The effect of visual stimuli and personal narrative on social perception: evaluating student perceptions of stigmatized social statuses
Stigma is an important factor to consider in relation to experiential learning, as labeling can perpetuate negative attitudes and prejudices towards others, potentially causing a variety of negative effects. Subjects identified with stigmatized statuses, including race, income, and drug use were presented to a sample of students at the University of Dayton using three different survey designs. Each survey design included a different type of display for the visual stimuli depicting the subject (basic demographics, personal narrative and personal narrative with a photograph of the subject). The survey design included a modernized recalibration of the Bogardus Social Distance Scale, which was adapted to align with the contemporary social contexts of college students. Students were presented with a subject and asked how comfortable they would feel in a number of example situations engaging with this person. Results will inform how the change in visual stimuli and a student’s level of outside engagement within the Dayton community will affect their comfort level in a variety of situations.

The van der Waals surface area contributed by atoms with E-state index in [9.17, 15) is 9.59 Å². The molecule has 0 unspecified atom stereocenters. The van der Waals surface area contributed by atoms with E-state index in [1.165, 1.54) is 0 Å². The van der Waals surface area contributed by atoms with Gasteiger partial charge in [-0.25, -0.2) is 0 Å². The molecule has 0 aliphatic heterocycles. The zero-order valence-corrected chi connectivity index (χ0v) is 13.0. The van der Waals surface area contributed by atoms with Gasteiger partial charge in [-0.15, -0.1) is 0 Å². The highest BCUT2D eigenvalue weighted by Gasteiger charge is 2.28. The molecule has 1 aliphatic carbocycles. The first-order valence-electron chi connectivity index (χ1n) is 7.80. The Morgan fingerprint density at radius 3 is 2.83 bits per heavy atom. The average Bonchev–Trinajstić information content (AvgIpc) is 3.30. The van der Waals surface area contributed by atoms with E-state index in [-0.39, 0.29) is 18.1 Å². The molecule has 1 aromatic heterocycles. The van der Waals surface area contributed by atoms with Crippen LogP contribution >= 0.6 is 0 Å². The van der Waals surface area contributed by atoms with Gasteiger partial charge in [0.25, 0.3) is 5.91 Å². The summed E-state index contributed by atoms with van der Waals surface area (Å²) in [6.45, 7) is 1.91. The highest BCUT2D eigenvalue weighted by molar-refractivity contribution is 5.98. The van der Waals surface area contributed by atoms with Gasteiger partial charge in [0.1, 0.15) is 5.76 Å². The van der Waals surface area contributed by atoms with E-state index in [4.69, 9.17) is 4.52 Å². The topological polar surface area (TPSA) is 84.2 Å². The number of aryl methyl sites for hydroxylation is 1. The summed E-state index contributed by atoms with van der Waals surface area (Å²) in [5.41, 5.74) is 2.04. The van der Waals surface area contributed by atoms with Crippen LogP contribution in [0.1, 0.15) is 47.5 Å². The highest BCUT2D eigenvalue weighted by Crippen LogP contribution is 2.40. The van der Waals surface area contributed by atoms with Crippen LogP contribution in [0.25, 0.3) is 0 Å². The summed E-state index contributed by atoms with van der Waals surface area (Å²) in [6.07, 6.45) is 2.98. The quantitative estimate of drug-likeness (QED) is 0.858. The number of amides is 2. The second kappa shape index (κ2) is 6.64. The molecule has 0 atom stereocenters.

Anya Galli Robertson
Primary Advisor's Department
Sociology, Anthropology, and Social Work
Stander Symposium project, College of Arts and Sciences
United Nations Sustainable Development Goals
Reduced Inequalities; Peace, Justice, and Strong Institutions
"The effect of visual stimuli and personal narrative on social perception: evaluating student perceptions of stigmatized social statuses" (2020). Stander Symposium Projects. 1877.
This presentation was given live via Zoom at 12:15 p.m. (Eastern Time) on Wednesday, April 22, 2020.